In the two weeks since its loss to Washington, USC’s defense has taken time to get healthy and prepare for the toughest opponent on its schedule: No. 9 Notre Dame.
Sophomore safety Talanoa Hufanga was proven to be irreplaceable when a concussion kept him on the sidelines against the Huskies. The Trojans’ defense struggled to fill his position, compiling just two sacks for five yards and no interceptions.
“You can see in [Hufanga’s] play he leads by example,” defensive coordinator Clancy Pendergast said. “He loves to do whatever it takes to be a good football player, and he’s demonstrated that this year.”
The Trojans will need that leadership if they expect to contain Notre Dame’s versatile offense. In its 52-0 shutout over Bowling Green last week, the Fighting Irish’s senior quarterback Ian Book accrued 340 yards for five touchdowns. Notre Dame’s backfield also racked up 233 rushing yards, rounding out a capable play-making unit.
“They’re very diverse in what they do,” Pendergast said. “They obviously have a very good [run-pass option] game with quick combinations outside and all the different formations … The quarterback sees the field really well and he knows the system and operates at a very high level.”
USC’s defense has worked on diversifying its playbook, maintaining a fortified line while covering the field’s periphery. This unit has struggled throughout the season with giving opposing quarterbacks too much time, which won’t bode well against Book and his talented skill players.
Pendergast’s group is also focusing on another historically weak point: making adjustments. USC struggles on both sides of the ball with modifying its plan mid-game, often causing late-game deficits following early leads. Against unpredictable competitors like Notre Dame, the Trojans will need to switch it up in order to keep the Irish from figuring out their strategy.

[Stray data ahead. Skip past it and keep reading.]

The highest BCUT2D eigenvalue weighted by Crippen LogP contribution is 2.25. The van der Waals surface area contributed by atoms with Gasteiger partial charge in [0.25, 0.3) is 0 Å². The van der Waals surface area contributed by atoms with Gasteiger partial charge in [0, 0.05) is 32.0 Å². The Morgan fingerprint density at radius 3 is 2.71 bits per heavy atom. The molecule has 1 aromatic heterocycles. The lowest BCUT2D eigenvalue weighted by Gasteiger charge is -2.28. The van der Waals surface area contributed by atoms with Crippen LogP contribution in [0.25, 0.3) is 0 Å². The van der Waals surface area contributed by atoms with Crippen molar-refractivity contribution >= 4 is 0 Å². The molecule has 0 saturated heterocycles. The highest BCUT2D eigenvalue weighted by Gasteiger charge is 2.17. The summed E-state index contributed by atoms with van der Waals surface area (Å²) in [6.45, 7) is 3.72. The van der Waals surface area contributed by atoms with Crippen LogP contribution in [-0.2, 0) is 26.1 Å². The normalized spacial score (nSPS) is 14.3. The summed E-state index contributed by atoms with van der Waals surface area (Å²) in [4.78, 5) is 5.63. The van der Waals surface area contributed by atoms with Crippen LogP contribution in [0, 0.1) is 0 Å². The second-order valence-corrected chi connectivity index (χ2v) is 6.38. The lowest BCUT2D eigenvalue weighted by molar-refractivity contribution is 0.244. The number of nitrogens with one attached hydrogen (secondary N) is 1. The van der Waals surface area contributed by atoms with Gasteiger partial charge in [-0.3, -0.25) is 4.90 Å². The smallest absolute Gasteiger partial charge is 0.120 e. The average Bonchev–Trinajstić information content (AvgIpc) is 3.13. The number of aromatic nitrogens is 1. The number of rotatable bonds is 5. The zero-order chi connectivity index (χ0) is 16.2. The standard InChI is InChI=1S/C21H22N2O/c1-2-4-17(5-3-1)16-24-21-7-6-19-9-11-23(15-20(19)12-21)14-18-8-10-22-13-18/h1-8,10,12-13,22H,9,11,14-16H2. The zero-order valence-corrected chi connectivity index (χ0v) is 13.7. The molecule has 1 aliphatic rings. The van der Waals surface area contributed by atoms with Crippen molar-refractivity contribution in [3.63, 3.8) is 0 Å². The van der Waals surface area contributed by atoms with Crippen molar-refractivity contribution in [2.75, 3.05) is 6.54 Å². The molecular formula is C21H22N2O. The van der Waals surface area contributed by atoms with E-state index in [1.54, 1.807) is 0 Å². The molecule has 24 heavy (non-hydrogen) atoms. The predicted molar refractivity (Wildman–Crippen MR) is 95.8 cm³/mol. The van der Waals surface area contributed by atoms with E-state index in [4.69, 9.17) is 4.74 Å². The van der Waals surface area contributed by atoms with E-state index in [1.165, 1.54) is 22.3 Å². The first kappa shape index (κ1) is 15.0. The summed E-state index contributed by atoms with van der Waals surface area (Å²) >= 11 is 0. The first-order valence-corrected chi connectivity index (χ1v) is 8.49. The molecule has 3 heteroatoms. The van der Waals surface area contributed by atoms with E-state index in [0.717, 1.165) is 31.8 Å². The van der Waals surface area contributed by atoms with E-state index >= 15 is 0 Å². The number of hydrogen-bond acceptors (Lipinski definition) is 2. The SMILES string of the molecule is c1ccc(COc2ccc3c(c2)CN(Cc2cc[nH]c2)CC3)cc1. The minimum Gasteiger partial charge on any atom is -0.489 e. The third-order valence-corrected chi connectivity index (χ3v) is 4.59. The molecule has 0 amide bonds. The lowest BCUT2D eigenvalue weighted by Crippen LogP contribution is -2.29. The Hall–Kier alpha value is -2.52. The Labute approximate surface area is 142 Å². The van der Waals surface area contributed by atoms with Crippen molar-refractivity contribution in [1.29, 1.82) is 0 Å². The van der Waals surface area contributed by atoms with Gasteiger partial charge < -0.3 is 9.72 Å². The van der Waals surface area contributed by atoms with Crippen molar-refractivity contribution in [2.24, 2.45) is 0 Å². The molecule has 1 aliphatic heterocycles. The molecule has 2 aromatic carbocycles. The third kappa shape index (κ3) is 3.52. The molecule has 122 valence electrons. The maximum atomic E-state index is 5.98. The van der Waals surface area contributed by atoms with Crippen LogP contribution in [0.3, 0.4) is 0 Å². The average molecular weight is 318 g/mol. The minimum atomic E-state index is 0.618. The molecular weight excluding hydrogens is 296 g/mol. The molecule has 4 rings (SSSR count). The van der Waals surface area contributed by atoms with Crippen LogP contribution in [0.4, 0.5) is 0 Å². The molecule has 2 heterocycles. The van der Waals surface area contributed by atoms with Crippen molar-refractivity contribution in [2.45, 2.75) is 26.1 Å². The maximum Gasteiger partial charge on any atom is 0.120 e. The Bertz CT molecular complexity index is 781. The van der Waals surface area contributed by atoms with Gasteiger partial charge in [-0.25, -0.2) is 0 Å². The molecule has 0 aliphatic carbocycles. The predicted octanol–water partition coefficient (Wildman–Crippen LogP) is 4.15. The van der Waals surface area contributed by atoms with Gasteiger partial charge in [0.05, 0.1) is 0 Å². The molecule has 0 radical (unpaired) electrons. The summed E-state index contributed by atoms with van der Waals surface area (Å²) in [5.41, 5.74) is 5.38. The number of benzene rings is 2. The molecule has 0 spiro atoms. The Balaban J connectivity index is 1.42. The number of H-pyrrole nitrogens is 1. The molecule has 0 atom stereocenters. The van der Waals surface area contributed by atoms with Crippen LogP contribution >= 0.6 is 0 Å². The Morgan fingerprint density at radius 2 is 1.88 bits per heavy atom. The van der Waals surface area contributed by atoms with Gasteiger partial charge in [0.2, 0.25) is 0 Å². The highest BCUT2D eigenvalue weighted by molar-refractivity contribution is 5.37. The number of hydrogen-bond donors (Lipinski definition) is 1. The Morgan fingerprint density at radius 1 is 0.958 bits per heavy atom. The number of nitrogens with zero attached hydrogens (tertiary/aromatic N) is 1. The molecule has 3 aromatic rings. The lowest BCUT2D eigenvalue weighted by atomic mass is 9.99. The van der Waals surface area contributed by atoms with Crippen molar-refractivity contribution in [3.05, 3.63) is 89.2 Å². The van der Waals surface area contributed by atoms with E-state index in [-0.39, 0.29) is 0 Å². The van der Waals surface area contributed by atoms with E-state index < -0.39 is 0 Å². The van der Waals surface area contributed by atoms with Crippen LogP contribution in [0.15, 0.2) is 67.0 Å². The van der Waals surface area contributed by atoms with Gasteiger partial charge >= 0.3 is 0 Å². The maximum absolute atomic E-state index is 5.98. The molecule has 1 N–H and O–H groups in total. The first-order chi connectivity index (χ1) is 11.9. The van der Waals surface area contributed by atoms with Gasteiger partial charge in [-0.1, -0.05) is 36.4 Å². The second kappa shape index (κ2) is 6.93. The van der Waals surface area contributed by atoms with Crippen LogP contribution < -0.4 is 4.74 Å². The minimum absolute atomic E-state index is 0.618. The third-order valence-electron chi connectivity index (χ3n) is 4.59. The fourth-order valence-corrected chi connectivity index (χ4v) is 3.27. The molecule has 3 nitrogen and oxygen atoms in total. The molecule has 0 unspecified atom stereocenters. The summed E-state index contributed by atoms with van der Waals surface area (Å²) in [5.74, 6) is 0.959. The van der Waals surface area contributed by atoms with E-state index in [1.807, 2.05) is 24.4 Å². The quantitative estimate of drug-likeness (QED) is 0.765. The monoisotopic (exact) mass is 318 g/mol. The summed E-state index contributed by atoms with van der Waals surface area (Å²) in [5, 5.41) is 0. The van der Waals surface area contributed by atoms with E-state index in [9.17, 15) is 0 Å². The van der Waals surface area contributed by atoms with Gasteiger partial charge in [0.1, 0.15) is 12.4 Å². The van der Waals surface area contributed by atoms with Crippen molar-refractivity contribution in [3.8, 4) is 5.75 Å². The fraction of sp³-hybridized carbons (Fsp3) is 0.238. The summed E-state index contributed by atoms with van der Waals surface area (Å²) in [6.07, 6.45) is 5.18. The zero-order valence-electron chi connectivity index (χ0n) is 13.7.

Defensive line coach Chad Kauha’aha’a has faith that USC’s defense can keep Notre Dame on its toes.
“If I thought we weren’t a group that could handle quick adjustments like this, we wouldn’t do it,” Kauha’aha’a said. “But these guys can handle it…we made one little tweak which is easy for these guys to handle, and we’ll move forward.”
Hufunga’s re-entry into the starting lineup should bring the discipline and toughness necessary to contain Notre Dame. Though he still wore a non-contact jersey at Wednesday’s practice, he’s expected to step up and lead the secondary Saturday.
“Oh, it’s huge,” said Christian Rector, a redshirt senior defensive lineman, of Hufanga’s presence on the field. “It really boosts the confidence of the defense. He’s a great tackler in space, so that’s a guy we can rely on to come up big.”
With the rivalry hype, Hufanga is staying humble and sticking to his assignments.
“It’s going to be my first time out there, [getting] to experience the stadium, the culture, the lifestyle,” he said. “For us to go out there and try to win, that’s our goal.”
Win or lose, Hufanga’s main priorities are to stay healthy and mentor his teammates on the field. As the leader of this young defense, he looks to keep everyone on track not only against Notre Dame, but through the rest of the season.
“To get back on the field and just play around with my brothers, it’s a great opportunity,” Hufanga said. “I’m just excited to be back.”